Nusa Penida, the last island

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Kadek, our driver, described his island of origin Nusa Penisa as intact, hidden away from tourism. An island that gives you an idea of what Bali could look like, before the tourist boom. The Balinese themselves name that island “the last island”, as it is the last place that escaped from tourism (especially because of the lack of clean drinking water, infrastructure and the import of all products). We spent one night on the island, in one of the three hotels of Nusa Penida, and we had Kadek as our guide!

The journey by ferry only lasted a quick half an hour. We disembarked on a beautiful white sandy beach, just like Christopher Colombus (that is how I imagined it, haha) where you have to jump off the boat, getting your legs wet and maybe even kiss this promised land sand. However, watch out for the sharp pieces of coral, scattered all around the sand. Kadek’s cousin had come to pick us up from the ferry terminal (which is no more, no less than a small part of the beach) with his tiny-wheeled minivan. On the way to the hotel, we saw that the island hadn’t been affected by tourism at all; coconut plantations covered a big majority of the island, its habitants lived essentially from the harvest of algae that they dry out and sell. There were no bars, no buildings, nor resorts; just a few little modest properties with chickens running around in every direction. Most of all, there were no tourists!

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Check-in done, we had just put our bags down and it was already time to discover what secrets the island had. First stop was at the Goa Giri Putri Temple. To get there, just hundreds of steps to climb at 35°c. That was really not cool, as everyone was sweating bullets (everyone but Kadek) but according to Derrick, the higher the climb, the better the temple will be. And it was true! Once we reached the top, a few Hindu priests were singing and reading some texts. When they saw us all melting, covered with sweat, they offered us some water before asking us to sign the visitor’s register. No entrance of a cave in sight, until I saw Kadek squeezing into a tiny hole in the rocks. Once inside, it was hard not to be surprised by the volume of the cave. It was dark, humid and we could hear the bats chittering over our heads. It was really different from all the Balinese temples i’d visited so far. In the middle of the cave, the worshippers took off their shoes to climb some more stairs that went up to infinity (we couldn’t see the end of it!). Near the exit, more Hindu priests were chilling. The exit overlooked a lush green valley. I could hear Kadek proundly saying to Derrick’s dad “no pollution here” right when one of the priests threw away his plastic cup. Great!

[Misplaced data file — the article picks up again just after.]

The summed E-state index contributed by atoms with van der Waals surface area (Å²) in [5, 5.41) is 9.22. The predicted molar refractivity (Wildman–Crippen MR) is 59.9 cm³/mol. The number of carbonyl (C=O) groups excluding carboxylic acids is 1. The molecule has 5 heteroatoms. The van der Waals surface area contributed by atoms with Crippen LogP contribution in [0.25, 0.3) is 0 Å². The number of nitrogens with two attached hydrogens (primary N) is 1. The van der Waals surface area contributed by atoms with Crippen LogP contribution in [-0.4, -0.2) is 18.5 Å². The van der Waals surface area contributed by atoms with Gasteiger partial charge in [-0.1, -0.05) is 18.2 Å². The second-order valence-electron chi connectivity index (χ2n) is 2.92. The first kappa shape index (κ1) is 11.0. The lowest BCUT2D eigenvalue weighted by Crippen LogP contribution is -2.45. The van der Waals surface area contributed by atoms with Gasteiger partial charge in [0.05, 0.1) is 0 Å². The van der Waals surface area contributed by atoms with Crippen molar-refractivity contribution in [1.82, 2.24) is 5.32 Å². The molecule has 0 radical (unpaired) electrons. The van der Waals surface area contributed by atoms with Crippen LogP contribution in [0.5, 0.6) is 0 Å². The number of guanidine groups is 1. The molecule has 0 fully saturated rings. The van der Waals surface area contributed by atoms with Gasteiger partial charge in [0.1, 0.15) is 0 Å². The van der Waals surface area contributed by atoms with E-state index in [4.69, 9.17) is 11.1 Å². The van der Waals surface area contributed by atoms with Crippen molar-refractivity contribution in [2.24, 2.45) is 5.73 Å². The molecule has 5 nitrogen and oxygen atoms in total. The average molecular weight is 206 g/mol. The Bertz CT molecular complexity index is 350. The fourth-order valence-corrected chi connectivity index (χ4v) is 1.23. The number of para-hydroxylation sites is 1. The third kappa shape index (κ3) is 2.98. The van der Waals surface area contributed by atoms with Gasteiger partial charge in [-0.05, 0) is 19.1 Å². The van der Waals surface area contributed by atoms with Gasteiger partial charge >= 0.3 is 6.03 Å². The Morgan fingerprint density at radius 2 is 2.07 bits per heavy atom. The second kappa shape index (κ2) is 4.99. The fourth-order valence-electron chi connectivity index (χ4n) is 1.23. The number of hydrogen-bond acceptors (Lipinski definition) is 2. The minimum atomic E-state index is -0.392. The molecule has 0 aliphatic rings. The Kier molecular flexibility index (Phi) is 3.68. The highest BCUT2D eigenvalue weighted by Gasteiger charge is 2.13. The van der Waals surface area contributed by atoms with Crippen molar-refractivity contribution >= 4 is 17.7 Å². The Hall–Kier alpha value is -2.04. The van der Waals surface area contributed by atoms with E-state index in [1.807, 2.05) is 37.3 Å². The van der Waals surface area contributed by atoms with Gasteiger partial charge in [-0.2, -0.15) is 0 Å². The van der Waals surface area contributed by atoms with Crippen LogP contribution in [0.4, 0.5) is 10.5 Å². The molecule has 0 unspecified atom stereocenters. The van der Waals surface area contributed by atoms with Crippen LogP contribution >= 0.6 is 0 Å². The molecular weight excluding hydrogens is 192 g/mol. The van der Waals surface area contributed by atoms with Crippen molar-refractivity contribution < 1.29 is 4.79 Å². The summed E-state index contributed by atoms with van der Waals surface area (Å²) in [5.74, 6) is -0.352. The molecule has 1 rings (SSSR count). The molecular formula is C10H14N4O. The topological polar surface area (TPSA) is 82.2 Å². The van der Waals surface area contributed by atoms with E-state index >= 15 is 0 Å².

We continued our excursion to Broken Beach. A beach where we could finally cool off in the water! To get there, it was almost an hour trip, all confined in an oven-on-wheels, driving on small super steep rocky paths with bombshell holes in it. We all ended up having super sore butts… I was even wondering how the tiny-wheeled minivan could still keep up! At Broken Beach, there was no beach but instead a breathtaking panorama! Around us, a few cows were tanning in the sun, in their perfect location. It was possible to walk on the stone bridge and overlook the beach from above. Super beautiful! Unfortunately, this piece of paradise had already been sold for god knows what new project…

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After all this, we told Kadek that we were itching to go to the refreshing water. He then drove us to the next beach, Crystal Bay, which was also in the middle of woopwoop. But before, we stopped by his family house where his mum and sister live. The two ladies had really lined faces, no more teeth at all, but despite that, they had super cheeky smiles! We stayed for a quick afternoon tea and we hit the steep rocky road with bombshell holes on it again  in our oven-on-tiny-wheels. Crystal Bay finally appeared. It was an empty, small black sand beach, really famous for its reefs and coral. Apart from these few French tourists, we could have thought we were castaways.

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Obviously, Nusa Penisa is a small island that you can visit really quickly: we visited the landmarks in a day. However, if you plan to go on this island, do not expect to find tour operators, bars, shops or even restaurants. You will be most likely to find everything you need in your hotel (if you need to rent a motorbike, getting some booze and food). Nusa Penisa attracts tourists for its rich marine diversity, for tourists searching for some farniente in the middle of nowhere and for the curious, who are seeking a true and authentique Bali experience.

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